Free Future

Five Ways to Keep Your Data Safe Right Now

Five Ways to Keep Your Data Safe Right Now

By Chris Soghoian, Principal Technologist and Senior Policy Analyst, ACLU Speech, Privacy, and Technology Project at 3:57pm
This post was first published on TED.com.
Photo of school lockers

Body Cameras on Police in Schools

By Jay Stanley, Senior Policy Analyst, ACLU Speech, Privacy & Technology Project at 2:04pm

We’re starting to get questions about the use of body cameras by “school resource officers,” a.k.a. police officers stationed in schools.

First of all, we don't think that police officers should be routinely present in schools at all.…

Photo of cell phone tower disguised as a palm tree.

ACLU-Obtained Documents Reveal Breadth of Secretive Stingray Use in Florida

By Nathan Freed Wessler, Staff Attorney, ACLU Speech, Privacy & Technology Project at 5:30pm

The ACLU is releasing records today obtained from law enforcement agencies across Florida about their acquisition and use of sophisticated cell phone location tracking devices known as “Stingrays.” These records provide the most detailed account…

closeup of camera lens

Body-Worn Cameras Should Not Expand Beyond Law Enforcement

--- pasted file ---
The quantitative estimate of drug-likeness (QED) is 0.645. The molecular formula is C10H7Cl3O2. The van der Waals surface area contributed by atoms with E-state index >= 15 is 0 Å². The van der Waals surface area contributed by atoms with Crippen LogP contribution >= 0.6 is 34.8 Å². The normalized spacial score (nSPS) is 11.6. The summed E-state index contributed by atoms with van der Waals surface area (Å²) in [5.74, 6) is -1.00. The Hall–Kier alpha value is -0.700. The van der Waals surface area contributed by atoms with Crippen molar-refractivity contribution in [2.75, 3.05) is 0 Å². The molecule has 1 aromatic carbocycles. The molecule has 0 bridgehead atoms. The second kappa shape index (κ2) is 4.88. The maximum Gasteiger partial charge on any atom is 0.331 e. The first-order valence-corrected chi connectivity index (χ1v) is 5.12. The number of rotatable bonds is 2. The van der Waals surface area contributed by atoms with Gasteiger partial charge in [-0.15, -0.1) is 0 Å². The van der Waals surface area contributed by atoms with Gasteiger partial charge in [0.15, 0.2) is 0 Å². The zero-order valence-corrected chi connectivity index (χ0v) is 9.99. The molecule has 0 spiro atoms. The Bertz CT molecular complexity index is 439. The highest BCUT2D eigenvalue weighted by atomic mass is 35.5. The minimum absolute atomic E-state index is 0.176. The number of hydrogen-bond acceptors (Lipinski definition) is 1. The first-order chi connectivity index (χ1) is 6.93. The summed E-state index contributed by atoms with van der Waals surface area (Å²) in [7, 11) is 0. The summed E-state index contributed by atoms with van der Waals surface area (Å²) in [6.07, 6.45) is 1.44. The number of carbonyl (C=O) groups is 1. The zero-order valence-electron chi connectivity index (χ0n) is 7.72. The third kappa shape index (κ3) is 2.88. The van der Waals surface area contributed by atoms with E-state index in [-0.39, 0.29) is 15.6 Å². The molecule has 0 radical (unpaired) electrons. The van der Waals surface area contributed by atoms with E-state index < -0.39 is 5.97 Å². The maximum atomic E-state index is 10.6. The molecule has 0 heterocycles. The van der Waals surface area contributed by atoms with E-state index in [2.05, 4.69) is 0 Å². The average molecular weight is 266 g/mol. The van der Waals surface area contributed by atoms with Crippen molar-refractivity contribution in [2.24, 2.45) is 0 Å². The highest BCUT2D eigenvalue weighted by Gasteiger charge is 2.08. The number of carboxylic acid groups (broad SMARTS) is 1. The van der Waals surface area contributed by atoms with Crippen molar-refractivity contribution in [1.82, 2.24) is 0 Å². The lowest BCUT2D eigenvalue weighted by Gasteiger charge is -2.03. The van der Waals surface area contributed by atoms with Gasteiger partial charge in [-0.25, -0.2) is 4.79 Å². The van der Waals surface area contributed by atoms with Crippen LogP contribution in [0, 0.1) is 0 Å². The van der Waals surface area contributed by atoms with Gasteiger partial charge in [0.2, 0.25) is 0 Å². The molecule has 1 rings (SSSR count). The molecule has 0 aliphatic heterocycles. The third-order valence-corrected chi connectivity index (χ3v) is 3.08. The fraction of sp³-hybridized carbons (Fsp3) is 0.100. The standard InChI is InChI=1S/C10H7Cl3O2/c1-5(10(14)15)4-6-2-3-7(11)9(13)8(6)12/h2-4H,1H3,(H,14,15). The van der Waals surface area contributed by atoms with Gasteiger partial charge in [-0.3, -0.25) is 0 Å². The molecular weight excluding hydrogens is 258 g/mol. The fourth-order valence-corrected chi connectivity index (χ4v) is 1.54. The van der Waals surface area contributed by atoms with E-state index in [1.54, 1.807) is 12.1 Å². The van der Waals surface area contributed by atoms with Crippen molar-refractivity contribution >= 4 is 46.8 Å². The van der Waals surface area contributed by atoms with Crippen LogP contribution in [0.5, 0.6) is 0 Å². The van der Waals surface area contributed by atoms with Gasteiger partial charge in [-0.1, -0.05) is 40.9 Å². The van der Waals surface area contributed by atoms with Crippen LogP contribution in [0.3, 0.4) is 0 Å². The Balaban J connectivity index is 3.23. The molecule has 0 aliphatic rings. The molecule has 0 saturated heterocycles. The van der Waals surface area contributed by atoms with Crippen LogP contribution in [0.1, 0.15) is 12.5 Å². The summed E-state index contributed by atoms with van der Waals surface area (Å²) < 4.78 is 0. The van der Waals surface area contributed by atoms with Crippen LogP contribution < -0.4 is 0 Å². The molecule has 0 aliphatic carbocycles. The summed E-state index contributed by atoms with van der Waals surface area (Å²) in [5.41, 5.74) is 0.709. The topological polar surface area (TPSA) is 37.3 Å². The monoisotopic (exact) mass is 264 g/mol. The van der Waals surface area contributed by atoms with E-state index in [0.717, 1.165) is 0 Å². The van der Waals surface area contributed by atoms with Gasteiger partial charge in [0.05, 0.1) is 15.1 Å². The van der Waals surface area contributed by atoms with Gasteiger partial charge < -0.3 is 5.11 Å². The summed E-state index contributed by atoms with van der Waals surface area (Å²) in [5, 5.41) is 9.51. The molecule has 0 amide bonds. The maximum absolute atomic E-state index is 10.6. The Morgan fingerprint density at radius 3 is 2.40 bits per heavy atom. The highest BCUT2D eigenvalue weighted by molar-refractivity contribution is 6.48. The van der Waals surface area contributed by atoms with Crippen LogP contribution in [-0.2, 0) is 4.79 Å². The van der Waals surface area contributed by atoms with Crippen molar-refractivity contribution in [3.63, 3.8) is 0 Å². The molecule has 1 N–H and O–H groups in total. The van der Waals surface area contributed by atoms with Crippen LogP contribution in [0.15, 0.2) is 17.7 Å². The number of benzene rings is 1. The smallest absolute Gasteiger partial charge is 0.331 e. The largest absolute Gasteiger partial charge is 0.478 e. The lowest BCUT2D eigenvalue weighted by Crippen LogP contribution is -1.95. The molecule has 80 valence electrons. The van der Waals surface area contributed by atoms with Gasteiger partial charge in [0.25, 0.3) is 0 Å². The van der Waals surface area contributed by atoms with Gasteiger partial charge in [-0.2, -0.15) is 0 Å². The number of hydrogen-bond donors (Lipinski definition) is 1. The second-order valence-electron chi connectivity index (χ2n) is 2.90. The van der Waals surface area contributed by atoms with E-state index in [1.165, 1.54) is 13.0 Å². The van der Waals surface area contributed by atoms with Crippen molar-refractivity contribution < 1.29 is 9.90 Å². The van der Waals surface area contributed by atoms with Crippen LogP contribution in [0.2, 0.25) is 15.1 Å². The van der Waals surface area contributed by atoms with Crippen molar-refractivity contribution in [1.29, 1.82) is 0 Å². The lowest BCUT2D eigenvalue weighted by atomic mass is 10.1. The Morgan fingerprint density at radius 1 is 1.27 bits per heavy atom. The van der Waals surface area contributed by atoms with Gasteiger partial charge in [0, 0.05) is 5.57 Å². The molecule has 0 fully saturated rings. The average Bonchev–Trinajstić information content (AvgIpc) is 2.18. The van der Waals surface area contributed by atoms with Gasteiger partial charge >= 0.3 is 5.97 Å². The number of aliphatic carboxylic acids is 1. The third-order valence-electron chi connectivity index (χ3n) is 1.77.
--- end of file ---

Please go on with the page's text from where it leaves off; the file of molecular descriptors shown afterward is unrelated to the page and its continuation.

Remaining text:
By Jay Stanley, Senior Policy Analyst, ACLU Speech, Privacy & Technology Project at 12:34pm

The Guardian reported last week that Miami Beach is planning on expanding the use of body cameras beyond the police to include “meter maids,” code enforcement officers, and building and fire inspectors. This use of the technology does not make…

Photo of a police traffic stop

Police Officer Discretion in the Use of Body Worn Cameras

By Jay Stanley, Senior Policy Analyst, ACLU Speech, Privacy & Technology Project at 12:30pm

In our October 2013 policy white paper on police body cameras, we struggled with how to ensure that the cameras would serve as an effective oversight mechanism for police while not unduly invading privacy. We pointed out that purely from an oversight…

"Drones" vs "UAVs" -- What's Behind A Name?

"Drones" vs "UAVs" -- What's Behind A Name?

By Jay Stanley, Senior Policy Analyst, ACLU Speech, Privacy & Technology Project at 9:00am

Representatives of the drone industry and other drone boosters often make a point of saying they don’t like to use the word “drones.” When my colleague Catherine Crump and I were writing our drones report in 2011, we talked over what terminology we should use, and decided that since our job was to communicate, we should use the term that people would most clearly and directly understand. That word is “drones.”

Drone proponents would prefer that everyone use the term “UAV,” for Unmanned Aerial Vehicle, or “UAS,” for Unmanned Aerial System (“system” in order to encompass the entirety of the vehicle that flies, the ground-based controller, and the communications connection that connects the two). These acronyms are technical, bland, and bureaucratic. That’s probably their principal advantage from the point of view of those who want to separate them from the ugly, bloody, and controversial uses to which they’ve been put by the CIA and U.S. military overseas.